Every day, invasive species threaten the health of vital agricultural and natural lands, from plants like the fast-growing kudzu vine to animals like the pernicious red scale insect that chomps through citrus crops. The US Department of Agriculture estimates invasives to be a $120 billion problem annually.
Now there is a new tool to help in the fight against these non-native pests, developed by three college students during their summer research program at the National Institute for Mathematical and Biological Synthesis (NIMBioS).
The tool is ComFlo, an interactive website that can be used to visualize the domestic transport of most common commodities in the United States.
The website is critical in examining domestic transport as invasive species often land unintentionally in new areas via cargo ships, boats, airplanes, automobiles and other modes of transportation. Visit the site at http://www.nimbios.org/sre/comflo.
Users can specify which commodity or mode of transport they are interested in as well as origin and destination states and then create a map or table to view the flow of that commodity between selected states. Users click on the lines on the map to view the actual tonnage of goods shipped between the two states. Results can also be downloaded.
"We originally wanted a quick way to visualize domestic shipping flows in the U.S., as we had concerns that certain commodities might be vectors for the spread of particular invasive species," explained co-developer Nathan Wikle, a math major at Truman State University. "As we started analyzing and visualizing the data ourselves, we realized that we might be able to save other people a lot of time and effort if we made our work public."
The red scale insect, a native of Southeast Asia, is an example of an invasive species that has hitched rides on the global transportation network. The bug has been transported on citrus seedlings to all arid and semiarid regions around the world where citrus is grown. In the US, it is currently localized to the state of California where it costs an enormous amount to control. Agricultural managers are watchful that it doesn't move to other states.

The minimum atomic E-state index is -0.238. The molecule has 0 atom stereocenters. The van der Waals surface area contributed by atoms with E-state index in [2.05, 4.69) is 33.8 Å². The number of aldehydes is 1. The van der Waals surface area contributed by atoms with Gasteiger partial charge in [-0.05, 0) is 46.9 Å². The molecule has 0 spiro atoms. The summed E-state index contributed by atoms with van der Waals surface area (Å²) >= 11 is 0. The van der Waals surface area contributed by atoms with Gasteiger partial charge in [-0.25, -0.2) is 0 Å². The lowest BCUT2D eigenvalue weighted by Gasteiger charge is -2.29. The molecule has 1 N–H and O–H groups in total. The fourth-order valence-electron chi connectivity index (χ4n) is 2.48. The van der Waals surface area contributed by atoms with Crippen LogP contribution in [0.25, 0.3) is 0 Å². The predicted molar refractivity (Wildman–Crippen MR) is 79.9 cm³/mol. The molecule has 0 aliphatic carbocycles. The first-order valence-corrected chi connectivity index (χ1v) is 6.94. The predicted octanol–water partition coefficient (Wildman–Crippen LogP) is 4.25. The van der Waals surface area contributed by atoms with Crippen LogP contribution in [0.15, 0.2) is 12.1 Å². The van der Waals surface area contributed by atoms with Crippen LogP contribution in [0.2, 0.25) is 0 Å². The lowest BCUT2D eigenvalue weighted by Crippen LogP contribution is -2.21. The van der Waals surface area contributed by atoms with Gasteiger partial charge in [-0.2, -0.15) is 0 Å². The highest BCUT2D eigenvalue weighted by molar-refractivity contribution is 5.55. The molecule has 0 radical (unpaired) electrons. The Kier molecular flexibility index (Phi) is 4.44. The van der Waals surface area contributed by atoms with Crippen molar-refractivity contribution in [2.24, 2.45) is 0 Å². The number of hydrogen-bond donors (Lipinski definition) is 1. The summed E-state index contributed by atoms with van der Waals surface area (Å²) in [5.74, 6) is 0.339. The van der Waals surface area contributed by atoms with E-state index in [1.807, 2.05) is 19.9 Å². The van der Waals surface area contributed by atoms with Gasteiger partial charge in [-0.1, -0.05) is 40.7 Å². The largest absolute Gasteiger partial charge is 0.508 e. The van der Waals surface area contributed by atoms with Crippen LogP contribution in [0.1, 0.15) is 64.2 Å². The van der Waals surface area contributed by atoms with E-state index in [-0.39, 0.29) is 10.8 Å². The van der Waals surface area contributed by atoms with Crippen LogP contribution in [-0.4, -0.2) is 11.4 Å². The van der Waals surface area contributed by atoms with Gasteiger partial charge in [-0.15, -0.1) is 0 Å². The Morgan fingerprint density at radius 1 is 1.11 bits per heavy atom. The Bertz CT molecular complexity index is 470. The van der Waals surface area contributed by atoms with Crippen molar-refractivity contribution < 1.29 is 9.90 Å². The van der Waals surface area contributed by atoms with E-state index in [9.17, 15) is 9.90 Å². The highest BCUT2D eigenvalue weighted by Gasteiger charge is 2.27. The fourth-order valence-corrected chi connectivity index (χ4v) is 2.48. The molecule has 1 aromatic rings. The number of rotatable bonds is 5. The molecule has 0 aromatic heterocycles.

As the students began working on their summer project to investigate the role of US shipping networks in the spread of invasives, they discovered there wasn't a good tool to help visualize the network. So they set out to create it themselves, using data from the Federal Highway Administration.
"We were really motivated by the fact that we hadn't found a tool that visualized the data," said co-developer Ashish Gauli, a computer science major at Fisk University. "We really wanted something that was a web-based interactive system where users can change what they want to visualize and drill down big data to the individual level shipping information."
ComFlo contains around 10 million data records. The FHA commodity shipping database that they drew from collects survey data every five years on all modes of freight transportation between the years 1997 to 2012 and includes forecast data up to 2025.
The students expect the tool to not only benefit the scientific community but also transportation authorities, metropolitan planning organizations, local, state and regional planners and anyone else concerned with transportation, logistics and distribution of goods.
As for invasive species, ComFlo might just help stop them in their tracks.
"Prevention is the most cost-effective method for controlling the spread of invasives, but it can be difficult without the proper knowledge. With ComFlo, we aim to provide the information to identify significant pathways of invasion so that managers know which sites to focus their resources on," said co-developer Ryan Yan, a student majoring in mathematical biology at the College of William and Mary.
"This tool almost cries out for invasion biologists and policymakers to use it, both to understand the relationship between commodity flows and the movement of introduced species across the landscape and to forecast what predicted changes in commodity flows portend for the future of biological invasions," said Dan Simberloff, the Gore Hunger Professor of Environmental Science at UT and the students' co-advisor on the project.
The three students on the shipping project joined a highly select group of 15 undergraduates and two high school teachers conducting research as a part of the NIMBioS' Summer Research Experience (SRE) for Undergraduates and Teachers program on the University of Tennessee, Knoxville, campus. From June 8 to July 31, the participants lived on campus and worked in teams with NIMBioS postdoctoral researchers and UT professors on various mathematical biology research projects.
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